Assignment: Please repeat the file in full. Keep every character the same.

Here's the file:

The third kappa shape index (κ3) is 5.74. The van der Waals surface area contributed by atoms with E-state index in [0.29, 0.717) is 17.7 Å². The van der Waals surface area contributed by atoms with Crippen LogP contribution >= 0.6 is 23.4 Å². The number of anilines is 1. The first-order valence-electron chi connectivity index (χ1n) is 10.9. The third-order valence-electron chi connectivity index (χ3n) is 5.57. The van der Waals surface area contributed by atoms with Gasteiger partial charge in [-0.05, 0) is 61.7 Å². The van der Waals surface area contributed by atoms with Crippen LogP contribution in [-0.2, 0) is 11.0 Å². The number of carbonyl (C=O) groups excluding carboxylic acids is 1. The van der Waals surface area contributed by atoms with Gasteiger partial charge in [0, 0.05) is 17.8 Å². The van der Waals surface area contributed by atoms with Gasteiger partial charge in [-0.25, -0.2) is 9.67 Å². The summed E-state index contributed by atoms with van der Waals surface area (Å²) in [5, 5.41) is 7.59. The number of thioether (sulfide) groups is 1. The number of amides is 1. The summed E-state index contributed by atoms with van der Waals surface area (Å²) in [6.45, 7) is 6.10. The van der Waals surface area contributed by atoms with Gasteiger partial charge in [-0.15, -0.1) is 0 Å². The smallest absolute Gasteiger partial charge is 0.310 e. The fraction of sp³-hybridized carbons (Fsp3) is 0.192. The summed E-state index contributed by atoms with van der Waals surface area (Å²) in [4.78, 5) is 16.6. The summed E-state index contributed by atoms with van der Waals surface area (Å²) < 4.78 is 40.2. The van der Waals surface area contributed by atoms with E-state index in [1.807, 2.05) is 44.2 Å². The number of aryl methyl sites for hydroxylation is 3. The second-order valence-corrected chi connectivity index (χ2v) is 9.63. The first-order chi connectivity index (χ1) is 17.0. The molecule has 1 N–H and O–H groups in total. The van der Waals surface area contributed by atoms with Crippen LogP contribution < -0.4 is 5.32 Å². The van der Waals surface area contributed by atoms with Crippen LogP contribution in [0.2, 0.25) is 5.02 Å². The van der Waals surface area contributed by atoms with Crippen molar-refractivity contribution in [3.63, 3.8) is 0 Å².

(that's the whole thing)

The third kappa shape index (κ3) is 5.74. The van der Waals surface area contributed by atoms with E-state index in [0.29, 0.717) is 17.7 Å². The van der Waals surface area contributed by atoms with Crippen LogP contribution >= 0.6 is 23.4 Å². The number of anilines is 1. The first-order valence-electron chi connectivity index (χ1n) is 10.9. The third-order valence-electron chi connectivity index (χ3n) is 5.57. The van der Waals surface area contributed by atoms with Gasteiger partial charge in [-0.05, 0) is 61.7 Å². The van der Waals surface area contributed by atoms with Crippen LogP contribution in [-0.2, 0) is 11.0 Å². The number of carbonyl (C=O) groups excluding carboxylic acids is 1. The van der Waals surface area contributed by atoms with Gasteiger partial charge in [0, 0.05) is 17.8 Å². The van der Waals surface area contributed by atoms with Gasteiger partial charge in [-0.25, -0.2) is 9.67 Å². The summed E-state index contributed by atoms with van der Waals surface area (Å²) in [5, 5.41) is 7.59. The number of thioether (sulfide) groups is 1. The number of amides is 1. The summed E-state index contributed by atoms with van der Waals surface area (Å²) in [6.45, 7) is 6.10. The van der Waals surface area contributed by atoms with Gasteiger partial charge in [-0.15, -0.1) is 0 Å². The smallest absolute Gasteiger partial charge is 0.310 e. The fraction of sp³-hybridized carbons (Fsp3) is 0.192. The summed E-state index contributed by atoms with van der Waals surface area (Å²) in [4.78, 5) is 16.6. The summed E-state index contributed by atoms with van der Waals surface area (Å²) < 4.78 is 40.2. The van der Waals surface area contributed by atoms with E-state index in [1.807, 2.05) is 44.2 Å². The number of aryl methyl sites for hydroxylation is 3. The second-order valence-corrected chi connectivity index (χ2v) is 9.63. The first-order chi connectivity index (χ1) is 17.0. The molecule has 1 N–H and O–H groups in total. The van der Waals surface area contributed by atoms with Crippen LogP contribution < -0.4 is 5.32 Å². The van der Waals surface area contributed by atoms with Crippen LogP contribution in [0.2, 0.25) is 5.02 Å². The van der Waals surface area contributed by atoms with Crippen molar-refractivity contribution in [3.63, 3.8) is 0 Å².